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From Jonathan Revusky <>
Subject Re: friday ha ha
Date Tue, 18 Apr 2006 15:09:49 GMT
Ted Husted wrote:
> On 4/18/06, Phil Zoio <> wrote:
>>I'd be happy to pass Strecks on to Struts itself if the community really
>>wanted it, but I don't see that as essential to its existence in any way.
> What we look for is a community forming around the codebase. We don't
> just want code, we want people who are committed to maintaining the
> code over the long term.

Yes, but if that is the case, doesn't that mean that you have failed 
utterly and abysmally? After all, we have a situation in which the 
Struts 1.x codebase is basically being abandoned and you are bringing in 
a codebase that was, heretofore, that of a competing project.

So what is this about your "commitment to maintaining the code over the 
long term"?

> Not just one person, but a community of 
> "likely suspects" who will step and and volunteer if the creator of
> the code loses interest.

Doesn't all this beg the question completely? If you and your 
collaborators are not interested in developing the Struts 1.x codebase 
any further, and Phil and maybe others are, why should you not just let 
them come in and do what they will?

I mean, as regards Struts 1.x, you are not proposing to do anything with 
it really, right? If other people have a plan for modernizing it and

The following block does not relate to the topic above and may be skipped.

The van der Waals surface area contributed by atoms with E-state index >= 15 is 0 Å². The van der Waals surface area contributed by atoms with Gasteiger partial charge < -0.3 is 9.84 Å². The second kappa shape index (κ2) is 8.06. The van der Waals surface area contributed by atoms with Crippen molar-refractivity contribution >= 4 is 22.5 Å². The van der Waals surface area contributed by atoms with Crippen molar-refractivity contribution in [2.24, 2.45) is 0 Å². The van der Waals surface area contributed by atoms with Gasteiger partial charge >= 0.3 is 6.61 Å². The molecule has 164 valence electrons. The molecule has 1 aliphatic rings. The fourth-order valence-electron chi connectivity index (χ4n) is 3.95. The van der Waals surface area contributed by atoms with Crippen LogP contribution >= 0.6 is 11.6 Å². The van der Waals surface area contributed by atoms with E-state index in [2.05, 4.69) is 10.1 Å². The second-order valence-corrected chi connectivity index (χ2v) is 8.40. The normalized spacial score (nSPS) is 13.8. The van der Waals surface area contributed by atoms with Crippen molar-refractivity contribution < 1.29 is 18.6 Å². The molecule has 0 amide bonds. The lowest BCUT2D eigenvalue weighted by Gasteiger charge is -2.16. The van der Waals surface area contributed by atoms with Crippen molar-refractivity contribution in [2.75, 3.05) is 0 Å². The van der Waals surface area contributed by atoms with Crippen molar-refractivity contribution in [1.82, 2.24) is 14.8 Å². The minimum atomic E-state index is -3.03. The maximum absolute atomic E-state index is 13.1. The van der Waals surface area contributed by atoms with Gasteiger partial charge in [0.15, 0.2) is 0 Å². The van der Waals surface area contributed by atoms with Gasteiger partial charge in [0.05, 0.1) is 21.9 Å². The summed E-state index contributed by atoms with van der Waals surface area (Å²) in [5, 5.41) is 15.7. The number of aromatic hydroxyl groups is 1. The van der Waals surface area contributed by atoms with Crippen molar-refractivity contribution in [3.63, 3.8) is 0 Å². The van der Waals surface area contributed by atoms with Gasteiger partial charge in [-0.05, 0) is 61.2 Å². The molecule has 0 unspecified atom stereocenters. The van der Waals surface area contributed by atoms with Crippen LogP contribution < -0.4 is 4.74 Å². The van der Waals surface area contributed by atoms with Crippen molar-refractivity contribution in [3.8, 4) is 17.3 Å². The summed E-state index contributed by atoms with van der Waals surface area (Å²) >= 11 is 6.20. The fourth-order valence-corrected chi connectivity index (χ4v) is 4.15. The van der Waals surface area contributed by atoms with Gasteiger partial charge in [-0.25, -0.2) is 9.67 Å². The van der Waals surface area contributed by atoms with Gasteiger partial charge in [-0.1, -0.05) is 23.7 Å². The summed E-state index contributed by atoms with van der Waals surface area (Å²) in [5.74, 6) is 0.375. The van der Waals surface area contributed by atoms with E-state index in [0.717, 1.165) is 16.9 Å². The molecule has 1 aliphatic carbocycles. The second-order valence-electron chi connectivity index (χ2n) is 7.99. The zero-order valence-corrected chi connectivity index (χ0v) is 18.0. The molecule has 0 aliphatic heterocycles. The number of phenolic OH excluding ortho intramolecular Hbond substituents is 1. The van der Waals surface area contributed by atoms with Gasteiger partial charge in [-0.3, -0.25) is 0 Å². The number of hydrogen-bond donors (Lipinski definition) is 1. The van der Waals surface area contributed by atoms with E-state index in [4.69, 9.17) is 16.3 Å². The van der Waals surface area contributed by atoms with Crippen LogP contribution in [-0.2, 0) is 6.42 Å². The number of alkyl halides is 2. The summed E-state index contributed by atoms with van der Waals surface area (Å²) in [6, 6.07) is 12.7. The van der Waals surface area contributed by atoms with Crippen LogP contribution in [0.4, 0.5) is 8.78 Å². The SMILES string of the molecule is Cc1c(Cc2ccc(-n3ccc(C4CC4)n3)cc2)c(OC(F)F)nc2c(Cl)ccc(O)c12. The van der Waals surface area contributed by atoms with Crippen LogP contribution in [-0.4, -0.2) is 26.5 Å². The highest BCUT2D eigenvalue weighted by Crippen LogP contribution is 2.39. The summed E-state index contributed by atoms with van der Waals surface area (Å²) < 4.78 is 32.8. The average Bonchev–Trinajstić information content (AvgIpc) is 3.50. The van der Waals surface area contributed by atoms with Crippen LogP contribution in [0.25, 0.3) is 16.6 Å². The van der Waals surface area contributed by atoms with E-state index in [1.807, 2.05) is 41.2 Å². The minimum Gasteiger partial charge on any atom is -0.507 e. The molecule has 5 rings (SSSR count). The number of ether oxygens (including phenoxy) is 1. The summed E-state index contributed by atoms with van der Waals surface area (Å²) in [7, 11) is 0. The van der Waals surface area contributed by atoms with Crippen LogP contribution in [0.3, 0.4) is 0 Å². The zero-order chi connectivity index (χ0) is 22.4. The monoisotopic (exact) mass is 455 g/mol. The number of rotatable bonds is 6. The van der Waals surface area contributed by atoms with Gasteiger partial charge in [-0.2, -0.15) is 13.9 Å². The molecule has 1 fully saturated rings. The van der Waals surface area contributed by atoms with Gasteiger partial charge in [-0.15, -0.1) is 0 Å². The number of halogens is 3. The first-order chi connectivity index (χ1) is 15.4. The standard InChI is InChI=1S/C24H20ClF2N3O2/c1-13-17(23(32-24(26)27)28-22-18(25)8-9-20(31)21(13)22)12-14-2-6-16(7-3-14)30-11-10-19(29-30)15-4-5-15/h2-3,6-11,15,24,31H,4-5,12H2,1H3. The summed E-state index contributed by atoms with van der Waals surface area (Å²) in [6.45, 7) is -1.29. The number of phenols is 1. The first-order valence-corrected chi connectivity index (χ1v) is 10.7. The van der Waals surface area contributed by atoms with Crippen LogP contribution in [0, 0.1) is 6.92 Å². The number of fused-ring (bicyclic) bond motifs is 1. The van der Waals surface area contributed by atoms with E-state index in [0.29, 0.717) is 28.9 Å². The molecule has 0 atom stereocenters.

making it better, why should you not just open the door and say: "Okay, 
show us what you can do."

What is there to lose? AFAICS, the only alternative you are proposing 
wrt Struts 1.x is simply to abandon it.

> Many extensions that people now consider essential, like Tiles and
> Validator, started as third-party extensions. Whether we want to add
> an extension to the core usually depends on how many people recommend
> the extension on the list -AND- whether the people developing the
> extension follow the user list.
> This is as true for committers as it is for non-committers. Hubert,
> Niall, James Holmes, James Mitchell, Laurie Harper, Don Brown, myself,
> and others, all have extensions to Struts that we have distributed
> separately. Some of these extension were ultimately added to the
> distribution, and others have not been. In the latter case, it's
> usually because the committer chooses not to donate the extension. The
> Struts Action distribution is already quite large, and we are all
> sensitve to "code bloat

Well, whatever... but the set of policies you have followed wrt to the 
ongoing development of Struts 1.x have to be considered an abject 
failure. You have had to accept that this is something that is now 
technically obsolete, and rather than trying to modernize/refactor it 
forward, you have convinced the developers of a competing project to 
donate their code, so that you have something more state of the art to 
offer and to work on.

There is a recurring theme in your discourse, Ted, where you keep 
saying: "We have been doing this, that, and the other thing..." and a 
casual observer would think that you believe that everything you have 
been doing has been wonderfully successful.

Do you really believe that?

It really makes me wonder whether you view certain things through 
special rose-colored glasses.

Jonathan Revusky
lead developer, FreeMarker project,

> In the case of Strecks,  a similar case would the "EL" tags. At first,
> it was a separate subproject, because EL was based on Java 1.3 when we
> had set Java 1.2 as the baseline. For Struts Action 1.3, we moved the
> baseline, and so EL is now integrated into the JSP Tags. The same
> thing could happen here, if a community grows around the codebase, and
> the community wanted to be an Apache Struts subproject. (Not everyone
> does!)
> -Ted.

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